The Richmond County Health Department hosted a luncheon on Tuesday, called The Business Case for Breastfeeding.
“We are hoping to promote breast-feeding friendly workplaces, in order to increase the number of breast-feeding mothers in Richmond County,” said WIC Director Saquana Miller-Stevenson.
“That decision is greatly affected by the need to return to work or school, which causes mothers to be separated from their infants,” said Miller-Stevenson. “We are hoping to demonstrate to organizations and managers the importance of having a place for mothers to go and express their milk with a breast pump during the day.”
Representatives from organizations such as: WIC; Richmond County Health Dept.; Richmond Community College; Dr. Masoud Ahdieh’s office; Food Lion in Hamlet; Leath Memorial Library; N.C. Cooperative Extension; and DSS were in attendance to learn more about the need for mothers to breast-feed, and how to create accessible facilities.
Norma Escobar, International Board Certified Lactation Consultant and Perinatal Region 5 Business Coordinator for WIC was the guest speaker.
“In March of 2010 Section 4207 of the Patient Protection and Affordable Care Act was signed into law,” said Escobar. “Since then, we have seen a growing interest in complying with this legislation from companies.”
According to Escobar, the legislation requires employers to provide lactating mothers with reasonable break time to express their milk, in a non-bathroom location, for up to one year after the birth of a baby. Mothers need to express milk two or three times per day, in order to continue milk production.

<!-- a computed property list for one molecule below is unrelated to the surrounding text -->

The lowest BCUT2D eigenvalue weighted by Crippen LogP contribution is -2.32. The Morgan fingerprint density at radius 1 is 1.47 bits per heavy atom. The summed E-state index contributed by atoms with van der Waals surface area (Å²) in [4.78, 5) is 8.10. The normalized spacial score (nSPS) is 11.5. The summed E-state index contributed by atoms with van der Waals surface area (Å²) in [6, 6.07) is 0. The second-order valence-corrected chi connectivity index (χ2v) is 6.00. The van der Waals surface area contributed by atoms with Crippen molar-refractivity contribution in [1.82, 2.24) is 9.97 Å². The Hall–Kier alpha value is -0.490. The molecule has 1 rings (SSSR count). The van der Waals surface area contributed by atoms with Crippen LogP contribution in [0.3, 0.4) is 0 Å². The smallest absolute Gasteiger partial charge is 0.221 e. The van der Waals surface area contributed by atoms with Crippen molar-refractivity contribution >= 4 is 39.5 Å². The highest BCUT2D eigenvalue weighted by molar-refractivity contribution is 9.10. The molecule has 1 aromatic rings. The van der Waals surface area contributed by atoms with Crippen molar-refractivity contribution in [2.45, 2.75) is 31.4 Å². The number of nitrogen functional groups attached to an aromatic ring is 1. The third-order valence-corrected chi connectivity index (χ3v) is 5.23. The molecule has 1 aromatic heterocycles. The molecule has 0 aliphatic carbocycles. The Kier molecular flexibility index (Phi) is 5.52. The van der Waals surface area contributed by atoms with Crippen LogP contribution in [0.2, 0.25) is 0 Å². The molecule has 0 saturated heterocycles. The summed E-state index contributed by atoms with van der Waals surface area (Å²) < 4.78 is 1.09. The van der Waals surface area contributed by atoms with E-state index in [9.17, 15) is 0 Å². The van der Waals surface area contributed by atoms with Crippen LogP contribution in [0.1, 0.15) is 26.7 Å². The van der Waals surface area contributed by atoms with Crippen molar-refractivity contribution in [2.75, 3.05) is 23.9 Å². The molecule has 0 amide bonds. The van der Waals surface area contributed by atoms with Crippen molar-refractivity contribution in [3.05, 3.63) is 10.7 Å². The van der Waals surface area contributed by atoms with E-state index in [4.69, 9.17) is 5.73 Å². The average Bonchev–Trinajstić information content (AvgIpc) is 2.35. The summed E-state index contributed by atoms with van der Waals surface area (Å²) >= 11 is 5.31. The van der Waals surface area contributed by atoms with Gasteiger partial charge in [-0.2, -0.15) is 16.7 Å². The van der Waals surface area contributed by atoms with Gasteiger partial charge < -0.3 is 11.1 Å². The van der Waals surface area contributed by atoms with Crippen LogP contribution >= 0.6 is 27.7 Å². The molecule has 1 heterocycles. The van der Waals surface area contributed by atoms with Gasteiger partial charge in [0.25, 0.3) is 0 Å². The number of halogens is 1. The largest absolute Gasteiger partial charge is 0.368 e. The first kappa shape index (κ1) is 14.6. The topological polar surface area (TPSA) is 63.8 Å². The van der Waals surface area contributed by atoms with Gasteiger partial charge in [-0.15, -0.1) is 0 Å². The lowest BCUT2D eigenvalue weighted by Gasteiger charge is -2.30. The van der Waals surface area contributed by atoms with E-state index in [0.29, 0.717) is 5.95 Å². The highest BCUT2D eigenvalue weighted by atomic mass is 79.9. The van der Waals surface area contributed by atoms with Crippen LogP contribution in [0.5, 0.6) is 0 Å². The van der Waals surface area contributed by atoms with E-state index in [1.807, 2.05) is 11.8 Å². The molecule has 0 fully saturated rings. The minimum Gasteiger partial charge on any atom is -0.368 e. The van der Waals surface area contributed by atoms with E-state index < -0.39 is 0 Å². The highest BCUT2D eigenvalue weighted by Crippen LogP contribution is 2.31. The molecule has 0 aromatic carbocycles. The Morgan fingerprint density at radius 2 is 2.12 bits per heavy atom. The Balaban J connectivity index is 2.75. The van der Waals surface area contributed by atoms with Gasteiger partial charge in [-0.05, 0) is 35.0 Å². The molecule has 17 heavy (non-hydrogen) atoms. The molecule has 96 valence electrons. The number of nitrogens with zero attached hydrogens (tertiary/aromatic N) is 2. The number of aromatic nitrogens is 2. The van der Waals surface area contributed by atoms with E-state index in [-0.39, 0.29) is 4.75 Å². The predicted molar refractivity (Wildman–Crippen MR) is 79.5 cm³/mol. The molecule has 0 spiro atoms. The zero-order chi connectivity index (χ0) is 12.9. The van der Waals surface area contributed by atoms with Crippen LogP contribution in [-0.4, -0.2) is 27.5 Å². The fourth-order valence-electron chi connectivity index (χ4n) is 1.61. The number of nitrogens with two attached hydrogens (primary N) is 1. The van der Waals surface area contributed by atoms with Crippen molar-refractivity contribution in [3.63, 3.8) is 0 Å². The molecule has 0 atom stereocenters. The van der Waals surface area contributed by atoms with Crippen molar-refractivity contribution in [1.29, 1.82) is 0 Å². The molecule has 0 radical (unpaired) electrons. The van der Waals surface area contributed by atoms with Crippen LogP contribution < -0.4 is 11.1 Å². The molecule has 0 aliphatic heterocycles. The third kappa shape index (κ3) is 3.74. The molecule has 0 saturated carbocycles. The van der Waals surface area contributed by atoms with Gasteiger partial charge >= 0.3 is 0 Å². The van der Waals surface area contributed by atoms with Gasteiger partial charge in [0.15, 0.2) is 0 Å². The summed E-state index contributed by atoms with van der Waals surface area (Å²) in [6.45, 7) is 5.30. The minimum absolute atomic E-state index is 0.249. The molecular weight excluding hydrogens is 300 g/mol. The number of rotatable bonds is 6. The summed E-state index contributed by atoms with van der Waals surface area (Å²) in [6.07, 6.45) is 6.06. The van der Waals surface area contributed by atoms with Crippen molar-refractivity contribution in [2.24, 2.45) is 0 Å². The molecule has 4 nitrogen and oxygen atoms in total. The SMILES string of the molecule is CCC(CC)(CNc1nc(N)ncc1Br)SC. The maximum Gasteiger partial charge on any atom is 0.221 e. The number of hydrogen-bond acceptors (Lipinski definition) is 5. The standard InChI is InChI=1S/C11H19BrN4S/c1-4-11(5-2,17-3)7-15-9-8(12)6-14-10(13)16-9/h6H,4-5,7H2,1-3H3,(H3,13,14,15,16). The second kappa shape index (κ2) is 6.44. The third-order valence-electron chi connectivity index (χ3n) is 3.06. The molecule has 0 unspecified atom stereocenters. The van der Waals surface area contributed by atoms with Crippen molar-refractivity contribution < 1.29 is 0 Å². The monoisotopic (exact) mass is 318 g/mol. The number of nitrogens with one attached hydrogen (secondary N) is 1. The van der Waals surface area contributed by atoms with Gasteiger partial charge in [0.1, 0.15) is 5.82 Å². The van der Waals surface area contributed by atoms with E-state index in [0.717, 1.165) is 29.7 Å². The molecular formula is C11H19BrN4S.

2005 Data from the Department of Labor shows that 60 percent of women work outside the home, and that mothers are the fastest growing segment of the U.S. workforce.
“Allowing workers to express milk for their babies is actually beneficial to employers,” said Escobar. “Breast-fed children have significantly lower rates of infections and illnesses. One day absences from work, to care for sick children, occurs twice as often among mothers who do not breast feed. Therefore, there is a much lower rate of absenteeism among mothers who provide breast milk for their babies. Companies also incur lower health care costs as an added benefit to supporting breast-feeding in the workplace.”
Escobar also cited additional employer benefits such as lower turnover rates, earlier return from maternity leave, higher productivity and moral and higher employee loyalty to the company.
In addition to health benefits for babies, breast-feeding has a positive impact on a mother’s health as well. Mothers who have breast-fed recover faster from pregnancy and childbirth, have lower risk of osteoporosis and lower risk of breast cancer.
“The basic needs of breast-feeding employees are minimal,” said Escobar.
Allowing 15-20 minutes, two or three times during the work day is about the amount of time employees need to express milk. A non-bathroom space can be anything from a large closet to a partitioned area in a private office.
“Employers can get creative with the space,” Escobar said. “A small private area, with a comfortable chair and an electrical outlet is really all that is needed.”
“It is critical that breast-feeding employees who need to express milk receive support from employers and colleagues,” said Escobar. “It’s not always convenient, and if mothers are receiving negative feedback for taking the time to do this, they are less likely to continue.”
For additional information or support, call Saquana Miller-Stevenson at 910-997-8370 or Vasthi Garcia at 910-997-8309.
Staff writer Kelli Easterling can be reached at (910) 997-3111 ext. 18, or by email at email@example.com